There are a number of dots on each pole and lines connecting them; some lines are solid, some are dotted. And some have either dates or words (e.g., “Completion of Howard A. Hanson Dam”) on them. I just can’t put together a consistent pattern to understand what logic they’re using.

Finally, there’s a big arrow superimposed over the four posts that requires you to stand back to see properly. Why it’s pointing north is a complete mystery to me.



That was our trip. While the overall outing was well over 20 miles, it seemed I couldn’t go more than a mile or two without stopping to snap a picture of something; it’s just wonderfully busy with things to look at.

On our next trip I want to take a dedicated camera, as I imagine it’d be easier to grab and shoot, but I would likely risk wiping out or taking a spill into blackberry brambles … and that would not be welcome. So, if you’re up for a good workout, the trail is long; if you’re more interested in finding diversions, there’s plenty of that, too! Thanks to the cities of Tukwila and Kent for keeping this stretch of the Green River Trail in good condition!

Here’s hoping your trails are smooth and interesting!


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Bridges of the Green River Trail

Posted by joeabbott on July 18, 2018

imageOK, the title may prepare you for a comprehensive review but these are just a few of the bridges spanning the Green River that Suzy and I saw while on a recent biking excursion.

Last Sunday, before the heat of a 95°F day set in, we tossed our bikes into the back of my truck, drove down to a parking spot just off the Green River Trail, and headed south. Our destination was somewhere around “where we turned around last time”, but we’re always game to learn some new things so we went just a bit further.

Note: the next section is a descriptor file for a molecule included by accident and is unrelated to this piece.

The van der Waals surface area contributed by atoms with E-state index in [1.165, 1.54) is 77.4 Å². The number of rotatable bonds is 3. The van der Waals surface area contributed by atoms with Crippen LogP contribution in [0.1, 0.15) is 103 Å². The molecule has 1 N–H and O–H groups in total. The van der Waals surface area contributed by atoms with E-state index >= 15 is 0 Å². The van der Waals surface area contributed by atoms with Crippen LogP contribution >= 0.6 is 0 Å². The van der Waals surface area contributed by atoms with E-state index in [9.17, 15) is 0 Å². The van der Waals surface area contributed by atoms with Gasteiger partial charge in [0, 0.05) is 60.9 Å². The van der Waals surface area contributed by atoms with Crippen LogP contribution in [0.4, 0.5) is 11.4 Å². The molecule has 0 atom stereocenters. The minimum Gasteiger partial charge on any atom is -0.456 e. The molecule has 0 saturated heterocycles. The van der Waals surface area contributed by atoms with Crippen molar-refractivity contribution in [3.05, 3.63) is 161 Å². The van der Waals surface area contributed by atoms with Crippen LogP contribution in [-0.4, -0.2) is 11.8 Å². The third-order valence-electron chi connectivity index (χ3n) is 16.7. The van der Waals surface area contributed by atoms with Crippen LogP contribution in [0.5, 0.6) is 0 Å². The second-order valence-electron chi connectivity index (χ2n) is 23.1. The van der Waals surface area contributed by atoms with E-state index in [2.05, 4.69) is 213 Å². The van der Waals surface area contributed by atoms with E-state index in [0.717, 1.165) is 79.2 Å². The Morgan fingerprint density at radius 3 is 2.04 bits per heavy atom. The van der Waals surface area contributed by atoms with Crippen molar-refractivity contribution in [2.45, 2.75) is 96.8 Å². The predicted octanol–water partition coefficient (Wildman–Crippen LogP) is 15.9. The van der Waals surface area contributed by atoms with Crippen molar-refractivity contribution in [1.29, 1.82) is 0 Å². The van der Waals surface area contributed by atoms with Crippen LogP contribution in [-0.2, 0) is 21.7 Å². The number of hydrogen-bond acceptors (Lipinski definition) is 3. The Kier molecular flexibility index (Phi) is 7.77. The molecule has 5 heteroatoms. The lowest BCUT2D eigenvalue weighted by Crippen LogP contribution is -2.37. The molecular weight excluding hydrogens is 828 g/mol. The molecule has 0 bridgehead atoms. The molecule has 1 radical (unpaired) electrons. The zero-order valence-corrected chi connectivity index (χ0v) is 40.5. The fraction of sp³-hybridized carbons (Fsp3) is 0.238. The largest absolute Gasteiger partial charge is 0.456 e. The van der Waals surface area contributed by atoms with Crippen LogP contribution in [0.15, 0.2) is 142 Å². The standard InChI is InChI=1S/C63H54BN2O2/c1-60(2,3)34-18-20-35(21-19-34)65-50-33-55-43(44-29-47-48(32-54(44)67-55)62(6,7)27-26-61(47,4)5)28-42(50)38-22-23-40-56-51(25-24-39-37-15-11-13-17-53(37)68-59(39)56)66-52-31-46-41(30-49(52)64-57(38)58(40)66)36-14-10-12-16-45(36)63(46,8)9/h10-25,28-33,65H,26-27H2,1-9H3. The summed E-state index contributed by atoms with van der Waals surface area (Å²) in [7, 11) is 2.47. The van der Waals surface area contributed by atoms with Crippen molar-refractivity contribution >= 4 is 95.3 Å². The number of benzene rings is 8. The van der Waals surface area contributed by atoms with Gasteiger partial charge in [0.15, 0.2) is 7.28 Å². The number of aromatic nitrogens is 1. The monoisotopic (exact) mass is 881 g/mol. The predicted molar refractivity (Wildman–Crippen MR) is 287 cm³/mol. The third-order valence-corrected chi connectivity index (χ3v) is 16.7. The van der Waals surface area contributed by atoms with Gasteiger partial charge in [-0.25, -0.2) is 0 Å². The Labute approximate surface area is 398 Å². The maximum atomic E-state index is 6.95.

We were on the east bank of the Green River on the way down, but crossed to the west on a pedestrian\cycling bridge just south of the Green River Natural Resources Area (the brown splotch on the map to the right). From there we continued south on Frager Road until that thoroughfare ended, at Foster Park at the extreme south … probably 15 miles from where we started.

Along the way I was taking pictures of anything that caught my attention: a tree that had been curiously pruned, wildflowers, sculptures, and even a bird watcher (Julene Bailie, an author of a number of books about a local family of eagles … see her photography work here). I also found myself snapping pics of a number of bridges.

Some of the bridges were cool, others attractive, and some just utilitarian; but all caught my eye. Unfortunately, I can’t remember and didn’t write down the names or locations of the bridges, so, for now, you’ll just get snaps of a few bridges, my guess at where it is, and maybe word or two of why they caught my eye.

First Bridge

While we navigate under South 180th St bridge before we get to this walking\biking trestle, I’m considering this one the First Bridge. Mainly because we actually used it to cross to the east side of Green River, but also because it’s attractive.


Utilitarian Bridge

I think this is the South 200th Street bridge but I only caught a portion of the span … the rest is the same: concrete and straight lines.

Not a “bad” bridge, but nothing to set it apart or recommend it as a destination.


Copper Dome Rounds Bridge

This bridge always catches my attention. When I first saw the copper-colored sphere decorations on it, I thought they were copper … upon closer inspection it’s just colored concrete, but it’s a neat feature and makes for an eye-catching motif. While it’s mostly just another big, concrete bridge, the exposed aggregate upper portion does lend a break from the otherwise smooth surfaces.

I’m guessing this bridge takes Veteran’s Drive over the Green River, but I am (again) guessing. It seems right but even with a map (both Bing and Google), I can’t tell exactly where this might be.


Green Truss Trestle